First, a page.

Compared to the heroic calm of the figures designed by Gian Bernini, especially his design for the statue of Saint Longinus, Francesco Mochi’s work, both original and audacious, received much criticism and, due to its excessive motion, was seen to be unsuitable and overstepping the decorum of the Basilica. More and more frequently after this criticism, Mochi lost commissions to Bernini and high-Baroque sculptor Alessandro Algardi, and even had planned commissions rescinded or his finished work rejected by the patrons. Seen by his contemporaries as being a difficult and bitter man, Francesco Mochi died on the 6th of February in 1654.

Top Insert Image: Francesco Mochi, “Saint Veronica”, 1629, Detail, Marble, Saint Peter’s Basilica, Rome, Italy

Middle Insert Image: Francesco Mochi, “Bust of a Youth”, 1630s, Marble on Variegated Black Marble Socle, 40.5 x 33 x 29 cm, Art Institute of Chicago

Bottom Insert Image: Francesco Mochi, “Angel of Annunciation”, 1603-1609, Marble, Museo dell’Opera del Duomo, Orvieto, Italy

Paul Marc Joseph Chenavard

Paul Marc Joseph Chenavard, “The Divine Tragedy”, Full Canvas and Detail, 1865-1869, Oil on Canvas, 400 x 550 cm, Musée des Beaux-Arts, Paris

Painter Paul Marc Joseph Chenavard was born in Lyon on December 9, 1808, to a bourgeois family of comfortable circumstances. After considering all his possible careers, he decided in favor of art, which took him to Paris in 1825 to begin his studies. Chenavard entered the École des Beaux-Arts in 1825, and studied, alongside his friend and fellow painter Joseph Guichard, in the studio of neoclassicist Jean-Auguste-Dominique Ingres, and later in the studios of painters Louis Hersent and Eugène Delacroix.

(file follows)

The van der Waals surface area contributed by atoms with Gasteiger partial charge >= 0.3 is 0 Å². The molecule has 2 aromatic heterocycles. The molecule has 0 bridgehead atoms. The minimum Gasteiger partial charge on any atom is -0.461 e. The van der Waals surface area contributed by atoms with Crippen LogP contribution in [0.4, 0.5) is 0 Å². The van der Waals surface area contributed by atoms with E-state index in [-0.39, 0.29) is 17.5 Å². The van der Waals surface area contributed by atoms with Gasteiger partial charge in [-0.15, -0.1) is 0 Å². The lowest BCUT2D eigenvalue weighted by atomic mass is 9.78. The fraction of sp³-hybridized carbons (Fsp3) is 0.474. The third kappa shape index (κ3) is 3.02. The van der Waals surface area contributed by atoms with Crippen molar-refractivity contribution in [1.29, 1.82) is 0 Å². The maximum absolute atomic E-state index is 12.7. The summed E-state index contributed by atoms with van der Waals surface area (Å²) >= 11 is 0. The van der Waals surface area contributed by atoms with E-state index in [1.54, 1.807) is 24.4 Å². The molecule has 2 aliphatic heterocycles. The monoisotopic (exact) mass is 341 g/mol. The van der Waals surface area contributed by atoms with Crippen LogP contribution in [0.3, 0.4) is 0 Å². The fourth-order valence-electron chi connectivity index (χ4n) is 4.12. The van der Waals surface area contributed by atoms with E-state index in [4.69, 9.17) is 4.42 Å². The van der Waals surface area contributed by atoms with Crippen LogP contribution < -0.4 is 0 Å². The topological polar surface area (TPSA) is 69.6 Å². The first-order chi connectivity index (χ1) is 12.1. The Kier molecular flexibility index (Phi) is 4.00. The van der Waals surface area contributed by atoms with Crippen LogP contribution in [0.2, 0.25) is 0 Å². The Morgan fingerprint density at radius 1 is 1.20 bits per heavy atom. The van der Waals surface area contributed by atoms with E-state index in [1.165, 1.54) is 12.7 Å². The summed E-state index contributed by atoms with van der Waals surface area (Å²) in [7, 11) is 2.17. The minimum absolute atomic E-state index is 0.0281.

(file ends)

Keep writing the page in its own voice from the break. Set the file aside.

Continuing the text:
On the advice of Ingres, Chenavard traveled to Italy in 1827 to study the works of the master painters in Florence, Milan, Rome and Venice. In addition, he took interest in the work of the German school, even copying the Nazarene movement’s Johann Friedrich Overbeck’s murals at the Villa Massimi. After two years Chenavard returned to Paris, where he executed his first historical painting, “Luther Before the Diet of Worms”, in which Luther refuses to recant his writings before the assembly of Holy Roman Emperor Charles V. 

For the 1831 decorative competition of the Salle des Séances de la Chambre in the Bourbon Palace, Chenavard’s painting, “Marat Apostrophizing the Marquis of Dreaux-Brezé”, received praise from Delacroix and historical painter Antoine-Jean Gros, but it was not acceptable by King Louis Philippe V. In 1841, some time after returning from Rome, Chenavard  exhibited his “Martyrdom of St. Polycarpus”, which was followed five years later by the painting “Dante’s Hell”, similar in style to the dynamic composition and illusionistic perspective seen in the work of Antonio da Correggio.